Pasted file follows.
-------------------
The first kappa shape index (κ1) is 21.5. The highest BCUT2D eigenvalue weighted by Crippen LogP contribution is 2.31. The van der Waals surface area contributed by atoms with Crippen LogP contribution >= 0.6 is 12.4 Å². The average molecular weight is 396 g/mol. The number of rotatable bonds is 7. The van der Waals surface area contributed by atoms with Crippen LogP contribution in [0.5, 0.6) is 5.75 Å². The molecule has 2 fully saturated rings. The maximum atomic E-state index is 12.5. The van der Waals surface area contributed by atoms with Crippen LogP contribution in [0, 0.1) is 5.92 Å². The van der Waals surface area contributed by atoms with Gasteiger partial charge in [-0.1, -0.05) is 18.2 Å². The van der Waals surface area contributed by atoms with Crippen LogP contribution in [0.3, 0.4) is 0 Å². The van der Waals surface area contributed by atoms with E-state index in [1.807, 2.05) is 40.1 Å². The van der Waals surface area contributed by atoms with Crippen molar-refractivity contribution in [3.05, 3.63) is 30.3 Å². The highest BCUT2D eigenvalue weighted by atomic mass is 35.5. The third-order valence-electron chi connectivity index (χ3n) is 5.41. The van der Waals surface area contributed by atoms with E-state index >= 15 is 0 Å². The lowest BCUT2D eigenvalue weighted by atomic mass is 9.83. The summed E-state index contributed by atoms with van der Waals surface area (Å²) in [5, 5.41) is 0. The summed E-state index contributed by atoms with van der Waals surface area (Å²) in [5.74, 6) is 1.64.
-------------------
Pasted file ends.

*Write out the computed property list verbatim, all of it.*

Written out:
The first kappa shape index (κ1) is 21.5. The highest BCUT2D eigenvalue weighted by Crippen LogP contribution is 2.31. The van der Waals surface area contributed by atoms with Crippen LogP contribution >= 0.6 is 12.4 Å². The average molecular weight is 396 g/mol. The number of rotatable bonds is 7. The van der Waals surface area contributed by atoms with Crippen LogP contribution in [0.5, 0.6) is 5.75 Å². The molecule has 2 fully saturated rings. The maximum atomic E-state index is 12.5. The van der Waals surface area contributed by atoms with Crippen LogP contribution in [0, 0.1) is 5.92 Å². The van der Waals surface area contributed by atoms with Gasteiger partial charge in [-0.1, -0.05) is 18.2 Å². The van der Waals surface area contributed by atoms with Crippen LogP contribution in [0.3, 0.4) is 0 Å². The van der Waals surface area contributed by atoms with E-state index in [1.807, 2.05) is 40.1 Å². The van der Waals surface area contributed by atoms with Crippen molar-refractivity contribution in [3.05, 3.63) is 30.3 Å². The highest BCUT2D eigenvalue weighted by atomic mass is 35.5. The third-order valence-electron chi connectivity index (χ3n) is 5.41. The van der Waals surface area contributed by atoms with E-state index >= 15 is 0 Å². The lowest BCUT2D eigenvalue weighted by atomic mass is 9.83. The summed E-state index contributed by atoms with van der Waals surface area (Å²) in [5, 5.41) is 0. The summed E-state index contributed by atoms with van der Waals surface area (Å²) in [5.74, 6) is 1.64.